“Buy the ticket, take the ride.”
This oft-cited Hunter S. Thompson quote from Fear and Loathing in Las Vegas has become a cliché; it gets tossed around loosely, especially in the motorcycle industry. But there is more to it — the less sexy part — that is often left out:
“Buy the ticket, take the ride … and if it occasionally gets a little heavier than what you had in mind, well . . . maybe chalk it up to forced consciousness expansion: Tune in, freak out, get beaten.”
Tune in. Freak out. Get beaten. No one wants tickets for that ride.
The heavy events of 2020 forcefully expanded our collective consciousness more than anyone had in mind. We tuned in, we freaked out, and in many ways, we were left beaten. Even more, we felt paralyzed, unable to travel freely or choose our company and activities. In many cases — figuratively and literally — there were not even tickets for us to buy.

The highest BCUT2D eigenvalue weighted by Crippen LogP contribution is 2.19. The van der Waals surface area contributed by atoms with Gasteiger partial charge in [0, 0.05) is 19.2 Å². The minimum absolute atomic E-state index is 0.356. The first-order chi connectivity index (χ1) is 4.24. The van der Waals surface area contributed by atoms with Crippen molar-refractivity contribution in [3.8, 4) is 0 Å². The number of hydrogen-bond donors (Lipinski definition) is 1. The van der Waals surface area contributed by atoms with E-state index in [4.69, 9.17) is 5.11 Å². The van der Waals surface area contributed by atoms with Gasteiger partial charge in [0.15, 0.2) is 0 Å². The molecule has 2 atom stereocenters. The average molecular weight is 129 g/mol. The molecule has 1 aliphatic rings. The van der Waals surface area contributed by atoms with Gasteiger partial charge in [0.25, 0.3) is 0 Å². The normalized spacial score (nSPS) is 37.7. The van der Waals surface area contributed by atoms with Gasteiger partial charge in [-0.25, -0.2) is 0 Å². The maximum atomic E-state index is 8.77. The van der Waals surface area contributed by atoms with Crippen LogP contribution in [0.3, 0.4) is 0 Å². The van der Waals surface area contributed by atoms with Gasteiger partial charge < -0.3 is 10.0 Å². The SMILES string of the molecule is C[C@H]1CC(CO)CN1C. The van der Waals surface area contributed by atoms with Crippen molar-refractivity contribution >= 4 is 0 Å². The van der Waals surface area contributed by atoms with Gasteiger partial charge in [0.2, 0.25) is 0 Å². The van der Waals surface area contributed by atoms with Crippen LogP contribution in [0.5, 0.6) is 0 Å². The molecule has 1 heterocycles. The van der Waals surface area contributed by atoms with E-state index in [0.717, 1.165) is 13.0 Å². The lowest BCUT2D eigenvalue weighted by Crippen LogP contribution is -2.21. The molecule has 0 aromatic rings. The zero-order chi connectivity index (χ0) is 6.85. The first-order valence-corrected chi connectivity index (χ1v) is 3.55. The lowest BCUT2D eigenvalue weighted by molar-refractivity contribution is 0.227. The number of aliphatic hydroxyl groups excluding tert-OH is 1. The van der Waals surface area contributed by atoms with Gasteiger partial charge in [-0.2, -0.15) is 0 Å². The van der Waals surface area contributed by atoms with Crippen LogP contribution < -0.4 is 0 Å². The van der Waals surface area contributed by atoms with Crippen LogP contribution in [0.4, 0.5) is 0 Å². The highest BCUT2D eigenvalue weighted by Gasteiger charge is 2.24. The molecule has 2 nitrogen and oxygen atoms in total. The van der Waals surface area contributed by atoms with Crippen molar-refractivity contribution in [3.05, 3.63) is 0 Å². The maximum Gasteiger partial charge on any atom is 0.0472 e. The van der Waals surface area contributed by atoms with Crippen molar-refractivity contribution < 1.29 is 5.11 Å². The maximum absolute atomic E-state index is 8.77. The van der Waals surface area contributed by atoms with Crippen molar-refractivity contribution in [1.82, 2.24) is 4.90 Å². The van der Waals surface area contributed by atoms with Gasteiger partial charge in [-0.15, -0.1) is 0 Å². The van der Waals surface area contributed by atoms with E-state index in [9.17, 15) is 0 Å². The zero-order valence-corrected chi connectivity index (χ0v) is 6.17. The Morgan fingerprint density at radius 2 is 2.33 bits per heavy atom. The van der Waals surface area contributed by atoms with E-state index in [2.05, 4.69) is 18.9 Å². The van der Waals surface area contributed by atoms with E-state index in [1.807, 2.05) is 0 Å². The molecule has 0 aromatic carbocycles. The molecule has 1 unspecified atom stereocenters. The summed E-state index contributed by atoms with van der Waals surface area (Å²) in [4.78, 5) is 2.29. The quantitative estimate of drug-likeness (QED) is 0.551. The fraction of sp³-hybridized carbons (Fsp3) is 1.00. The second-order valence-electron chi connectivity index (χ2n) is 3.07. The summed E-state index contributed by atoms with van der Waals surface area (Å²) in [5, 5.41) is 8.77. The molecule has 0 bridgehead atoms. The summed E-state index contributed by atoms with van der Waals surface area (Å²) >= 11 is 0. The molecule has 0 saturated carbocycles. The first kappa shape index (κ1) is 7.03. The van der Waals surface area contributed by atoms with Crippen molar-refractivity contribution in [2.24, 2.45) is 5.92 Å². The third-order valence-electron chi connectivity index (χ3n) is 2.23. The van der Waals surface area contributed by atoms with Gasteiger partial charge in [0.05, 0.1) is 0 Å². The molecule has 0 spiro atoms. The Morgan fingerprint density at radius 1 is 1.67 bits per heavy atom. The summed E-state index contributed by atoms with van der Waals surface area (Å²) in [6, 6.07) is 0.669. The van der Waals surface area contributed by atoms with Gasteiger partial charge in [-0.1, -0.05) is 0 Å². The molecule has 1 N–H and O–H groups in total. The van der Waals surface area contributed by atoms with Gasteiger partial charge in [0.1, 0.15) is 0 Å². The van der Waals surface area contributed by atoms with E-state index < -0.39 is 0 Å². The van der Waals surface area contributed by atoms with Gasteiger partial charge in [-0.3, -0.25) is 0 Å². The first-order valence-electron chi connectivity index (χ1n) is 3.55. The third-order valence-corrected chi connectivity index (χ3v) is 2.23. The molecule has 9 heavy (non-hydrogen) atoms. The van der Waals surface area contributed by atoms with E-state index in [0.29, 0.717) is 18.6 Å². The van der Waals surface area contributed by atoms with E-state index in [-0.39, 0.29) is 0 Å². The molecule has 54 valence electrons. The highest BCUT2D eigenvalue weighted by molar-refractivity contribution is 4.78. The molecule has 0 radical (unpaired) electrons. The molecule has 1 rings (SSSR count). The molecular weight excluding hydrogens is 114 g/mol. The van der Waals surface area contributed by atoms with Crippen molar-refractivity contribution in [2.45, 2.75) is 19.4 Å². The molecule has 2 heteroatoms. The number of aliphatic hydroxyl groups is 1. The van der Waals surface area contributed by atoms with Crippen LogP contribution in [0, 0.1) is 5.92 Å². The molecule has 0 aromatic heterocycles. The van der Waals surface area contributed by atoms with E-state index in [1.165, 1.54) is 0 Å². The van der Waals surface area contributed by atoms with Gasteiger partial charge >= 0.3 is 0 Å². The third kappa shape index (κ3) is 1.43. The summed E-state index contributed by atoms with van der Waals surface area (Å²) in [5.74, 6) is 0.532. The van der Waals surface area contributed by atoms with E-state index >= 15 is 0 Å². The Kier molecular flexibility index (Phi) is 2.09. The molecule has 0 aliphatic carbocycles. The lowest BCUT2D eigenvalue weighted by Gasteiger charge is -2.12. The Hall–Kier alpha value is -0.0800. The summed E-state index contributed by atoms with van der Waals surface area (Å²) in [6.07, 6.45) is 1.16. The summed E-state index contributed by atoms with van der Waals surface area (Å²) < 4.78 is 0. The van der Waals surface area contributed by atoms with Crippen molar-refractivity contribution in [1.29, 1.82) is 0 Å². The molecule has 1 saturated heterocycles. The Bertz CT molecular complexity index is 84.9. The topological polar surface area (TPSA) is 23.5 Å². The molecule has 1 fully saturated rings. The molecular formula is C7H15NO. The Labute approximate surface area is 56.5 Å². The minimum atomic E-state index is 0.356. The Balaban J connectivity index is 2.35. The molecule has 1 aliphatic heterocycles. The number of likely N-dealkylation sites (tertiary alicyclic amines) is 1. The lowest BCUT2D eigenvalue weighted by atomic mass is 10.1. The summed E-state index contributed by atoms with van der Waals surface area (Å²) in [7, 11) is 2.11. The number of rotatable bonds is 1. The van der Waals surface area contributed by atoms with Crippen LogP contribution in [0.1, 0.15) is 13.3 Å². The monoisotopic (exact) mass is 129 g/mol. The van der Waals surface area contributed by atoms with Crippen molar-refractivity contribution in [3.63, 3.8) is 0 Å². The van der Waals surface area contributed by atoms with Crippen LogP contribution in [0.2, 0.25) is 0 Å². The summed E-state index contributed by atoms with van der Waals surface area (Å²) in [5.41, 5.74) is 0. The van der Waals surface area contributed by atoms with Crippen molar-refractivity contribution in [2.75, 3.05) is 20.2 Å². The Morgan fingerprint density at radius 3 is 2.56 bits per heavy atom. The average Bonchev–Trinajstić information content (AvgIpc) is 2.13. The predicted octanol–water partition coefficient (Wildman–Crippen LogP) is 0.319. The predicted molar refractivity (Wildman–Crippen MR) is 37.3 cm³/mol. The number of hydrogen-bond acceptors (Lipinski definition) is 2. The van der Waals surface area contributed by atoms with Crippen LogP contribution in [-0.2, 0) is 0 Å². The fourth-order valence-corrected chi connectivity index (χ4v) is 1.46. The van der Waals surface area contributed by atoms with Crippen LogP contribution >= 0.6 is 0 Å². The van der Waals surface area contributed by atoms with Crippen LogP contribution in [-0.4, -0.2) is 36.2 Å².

Trite or not, the Thompson quote illuminates the fact that the reward is in making a decision rather than the guarantee of a desired outcome. Too often, we celebrate risk only when there is a positive outcome, and vilify it as poor decision-making when things go sideways. The real tragedy is being paralyzed by indecision.
So this issue isn’t about rewards or consequences. It’s a testament to the value of making a choice in the first place, to knowing that even in the direst of times, we still have options. We can still decide to ride, even when the only road we have is an active minefield (page 026). We can give joy to others when a negative prognosis robs us of everything else (page 038). We can decide to make our livelihood by jumping into the flames (page 018) or by triumphantly emerging from the fire to bring life to others (page 070).
Our tickets were bought at birth and the ride’s already well underway. From here out, it’s a matter of decision-making. Choose wisely. Choose poorly. Let the cards fall where they may, because the reward is already yours.
Enjoy Issue 043.